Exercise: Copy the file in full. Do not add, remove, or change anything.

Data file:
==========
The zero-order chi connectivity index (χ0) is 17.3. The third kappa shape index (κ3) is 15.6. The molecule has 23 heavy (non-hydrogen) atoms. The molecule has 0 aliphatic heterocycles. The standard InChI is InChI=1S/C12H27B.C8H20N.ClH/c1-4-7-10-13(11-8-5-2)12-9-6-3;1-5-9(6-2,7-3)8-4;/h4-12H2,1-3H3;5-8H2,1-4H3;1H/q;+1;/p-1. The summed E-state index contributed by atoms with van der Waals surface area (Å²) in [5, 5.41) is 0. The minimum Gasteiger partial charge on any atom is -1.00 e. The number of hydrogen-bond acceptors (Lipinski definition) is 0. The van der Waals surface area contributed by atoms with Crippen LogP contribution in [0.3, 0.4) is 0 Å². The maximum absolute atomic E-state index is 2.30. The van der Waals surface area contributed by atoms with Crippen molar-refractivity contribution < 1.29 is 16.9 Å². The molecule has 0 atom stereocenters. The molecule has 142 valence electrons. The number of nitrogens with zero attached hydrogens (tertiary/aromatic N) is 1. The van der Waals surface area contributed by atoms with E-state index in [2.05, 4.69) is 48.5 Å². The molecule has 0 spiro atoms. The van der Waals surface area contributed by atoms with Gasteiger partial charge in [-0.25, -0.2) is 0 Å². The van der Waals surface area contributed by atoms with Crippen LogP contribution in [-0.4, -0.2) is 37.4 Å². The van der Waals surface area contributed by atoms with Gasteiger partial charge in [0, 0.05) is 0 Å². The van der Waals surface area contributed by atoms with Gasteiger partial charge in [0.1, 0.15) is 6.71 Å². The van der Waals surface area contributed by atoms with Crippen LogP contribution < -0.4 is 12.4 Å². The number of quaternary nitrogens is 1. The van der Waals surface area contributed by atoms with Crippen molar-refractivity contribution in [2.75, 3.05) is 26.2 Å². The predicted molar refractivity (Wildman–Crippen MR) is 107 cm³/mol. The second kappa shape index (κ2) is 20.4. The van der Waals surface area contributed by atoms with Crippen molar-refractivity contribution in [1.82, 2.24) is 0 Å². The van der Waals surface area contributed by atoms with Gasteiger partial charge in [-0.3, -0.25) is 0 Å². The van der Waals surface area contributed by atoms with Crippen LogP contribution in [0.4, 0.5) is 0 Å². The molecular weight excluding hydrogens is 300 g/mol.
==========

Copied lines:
The zero-order chi connectivity index (χ0) is 17.3. The third kappa shape index (κ3) is 15.6. The molecule has 23 heavy (non-hydrogen) atoms. The molecule has 0 aliphatic heterocycles. The standard InChI is InChI=1S/C12H27B.C8H20N.ClH/c1-4-7-10-13(11-8-5-2)12-9-6-3;1-5-9(6-2,7-3)8-4;/h4-12H2,1-3H3;5-8H2,1-4H3;1H/q;+1;/p-1. The summed E-state index contributed by atoms with van der Waals surface area (Å²) in [5, 5.41) is 0. The minimum Gasteiger partial charge on any atom is -1.00 e. The number of hydrogen-bond acceptors (Lipinski definition) is 0. The van der Waals surface area contributed by atoms with Crippen LogP contribution in [0.3, 0.4) is 0 Å². The maximum absolute atomic E-state index is 2.30. The van der Waals surface area contributed by atoms with Crippen molar-refractivity contribution < 1.29 is 16.9 Å². The molecule has 0 atom stereocenters. The molecule has 142 valence electrons. The number of nitrogens with zero attached hydrogens (tertiary/aromatic N) is 1. The van der Waals surface area contributed by atoms with E-state index in [2.05, 4.69) is 48.5 Å². The molecule has 0 spiro atoms. The van der Waals surface area contributed by atoms with Gasteiger partial charge in [-0.25, -0.2) is 0 Å². The van der Waals surface area contributed by atoms with Crippen LogP contribution in [-0.4, -0.2) is 37.4 Å². The van der Waals surface area contributed by atoms with Gasteiger partial charge in [0, 0.05) is 0 Å². The van der Waals surface area contributed by atoms with Gasteiger partial charge in [0.1, 0.15) is 6.71 Å². The van der Waals surface area contributed by atoms with Crippen LogP contribution < -0.4 is 12.4 Å². The number of quaternary nitrogens is 1. The van der Waals surface area contributed by atoms with Crippen molar-refractivity contribution in [2.75, 3.05) is 26.2 Å². The predicted molar refractivity (Wildman–Crippen MR) is 107 cm³/mol. The second kappa shape index (κ2) is 20.4. The van der Waals surface area contributed by atoms with Crippen molar-refractivity contribution in [1.82, 2.24) is 0 Å². The van der Waals surface area contributed by atoms with Gasteiger partial charge in [-0.3, -0.25) is 0 Å². The van der Waals surface area contributed by atoms with Crippen LogP contribution in [0.4, 0.5) is 0 Å². The molecular weight excluding hydrogens is 300 g/mol.